During his freshman year, Perri Zilberman ’21 attended a talk by Stony Brook physicist Chang Kee Jung on “The Universe According to Neutrinos, Nobel Prizes, Breakthroughs and Future.” At the time he didn’t imagine that he would soon be involved in an ambitious Big Science initiative aimed at answering fundamental questions about the nature of matter and the evolution of the universe.
A subsequent discussion led to a position in Professor Jung’s group as an undergraduate researcher. And that meant joining the Deep Underground Neutrino Experiment (DUNE), an international collaboration for neutrino science hosted by Fermilab (Batavia, Illinois) involving over 1,000 collaborators from over 180 institutions in over 30 countries.
“With the project I’m working on, I feel like I’m contributing to something larger than myself — which is an amazing feeling,” Zilberman said. “I’ve worked with people from England, Germany, Russia … the list goes on. It’s a great experience.”
As a member of Dr. Jung’s research group, Zilberman dedicated much of sophomore year to learning new software and programming tools so that he could assist the research group with its contributions to DUNE. Since then, he has been involved in creating a geometry simulation for the DUNE Near Detector and working with his group to help build a prototype scintillator detector, among other contributions. This past fall, he presented his DUNE Near Detector Geometry at the September 2019 DUNE collaboration meeting.
Before starting at Stony Brook, Zilberman already had substantive research experiences as a high school student at John F. Kennedy HS in Bellmore, NY. There, he worked for three years on an independent research project under the supervision of Dr. Peter Plavchan (George Mason University) concerning debris disks around Hot Jupiter bearing stars. For his work on this project, Zilberman was recognized as a National Young Astronomer Award First Place Winner, and was named a semifinalist in the prestigious Siemens Competition, among other honors. During this time, but as part of assisting with a separate astronomy project hoping to find exoplanets around the star AU Microscopii, he had the opportunity to remotely operate the 3-meter Infrared Telescope Facility (IRTF) in Mauna Kea, Hawaii.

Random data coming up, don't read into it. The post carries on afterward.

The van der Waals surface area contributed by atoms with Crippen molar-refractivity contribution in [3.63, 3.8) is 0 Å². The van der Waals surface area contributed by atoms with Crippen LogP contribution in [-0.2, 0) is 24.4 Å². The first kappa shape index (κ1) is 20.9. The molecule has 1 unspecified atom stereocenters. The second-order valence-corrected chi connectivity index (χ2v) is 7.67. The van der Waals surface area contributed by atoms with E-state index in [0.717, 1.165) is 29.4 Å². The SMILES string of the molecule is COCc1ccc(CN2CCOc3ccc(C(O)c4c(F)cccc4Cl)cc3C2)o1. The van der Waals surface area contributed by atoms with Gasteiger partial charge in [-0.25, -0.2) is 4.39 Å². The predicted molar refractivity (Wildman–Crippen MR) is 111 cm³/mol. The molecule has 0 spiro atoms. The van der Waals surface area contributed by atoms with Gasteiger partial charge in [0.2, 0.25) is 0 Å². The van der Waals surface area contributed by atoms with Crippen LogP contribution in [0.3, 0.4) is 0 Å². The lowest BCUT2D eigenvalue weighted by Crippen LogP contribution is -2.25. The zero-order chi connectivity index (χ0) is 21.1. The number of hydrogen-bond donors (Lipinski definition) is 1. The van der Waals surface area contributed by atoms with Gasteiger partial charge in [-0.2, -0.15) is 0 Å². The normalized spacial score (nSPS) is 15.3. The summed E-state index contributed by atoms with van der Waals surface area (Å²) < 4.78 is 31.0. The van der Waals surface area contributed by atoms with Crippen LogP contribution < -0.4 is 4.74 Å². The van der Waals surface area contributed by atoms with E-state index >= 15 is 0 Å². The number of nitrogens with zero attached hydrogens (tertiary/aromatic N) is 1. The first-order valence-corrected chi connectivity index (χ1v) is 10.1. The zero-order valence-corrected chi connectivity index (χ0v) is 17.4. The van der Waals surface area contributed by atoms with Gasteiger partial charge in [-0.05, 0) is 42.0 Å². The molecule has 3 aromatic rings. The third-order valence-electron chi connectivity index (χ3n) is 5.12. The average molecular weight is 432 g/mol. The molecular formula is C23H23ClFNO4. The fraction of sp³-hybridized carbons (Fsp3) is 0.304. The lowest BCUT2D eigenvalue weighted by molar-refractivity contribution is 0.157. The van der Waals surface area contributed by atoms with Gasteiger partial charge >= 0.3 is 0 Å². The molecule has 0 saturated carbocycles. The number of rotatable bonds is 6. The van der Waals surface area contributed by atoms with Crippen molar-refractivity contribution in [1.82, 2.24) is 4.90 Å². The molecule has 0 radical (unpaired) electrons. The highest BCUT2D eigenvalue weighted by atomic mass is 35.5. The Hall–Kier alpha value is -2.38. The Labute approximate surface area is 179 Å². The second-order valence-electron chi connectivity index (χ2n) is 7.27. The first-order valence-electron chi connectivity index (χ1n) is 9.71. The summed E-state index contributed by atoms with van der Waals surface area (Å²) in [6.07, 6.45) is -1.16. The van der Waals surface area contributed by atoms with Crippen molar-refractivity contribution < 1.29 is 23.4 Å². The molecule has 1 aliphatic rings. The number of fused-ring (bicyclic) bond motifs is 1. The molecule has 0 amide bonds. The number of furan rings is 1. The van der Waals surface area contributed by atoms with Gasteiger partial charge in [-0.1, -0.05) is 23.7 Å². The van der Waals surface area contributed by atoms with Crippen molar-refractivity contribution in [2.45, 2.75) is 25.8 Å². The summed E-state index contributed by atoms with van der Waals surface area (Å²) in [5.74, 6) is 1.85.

At Stony Brook, he has been involved with the Astronomy Club, serving as Secretary this year. This involves hosting numerous on-campus outreach events, creating fun but informative weekly presentations for GBMs, and using telescopes (including the 14” telescope on the roof of the ESS building) to show both students and the public the wonders of the cosmos. He has also enjoyed working on an optical tweezers project at the Laser Teaching Center in the summer of 2018 under the direction of Samet Demircan and Dr. Harold Metcalf. After graduating, he plans to pursue PhD studies in physics.
“Try to get started with research as early as you can,” Zilberman advises other students.
“From talking to a few of my peers, I think that some have the idea that they shouldn’t ask professors to do research until they’ve taken more classes or until they have more experience,” he said. But I don’t think there’s anything wrong with asking professors as early as you can to get involved in their research. If there’s something stopping you from being able to do the research, the professor will definitely let you know.”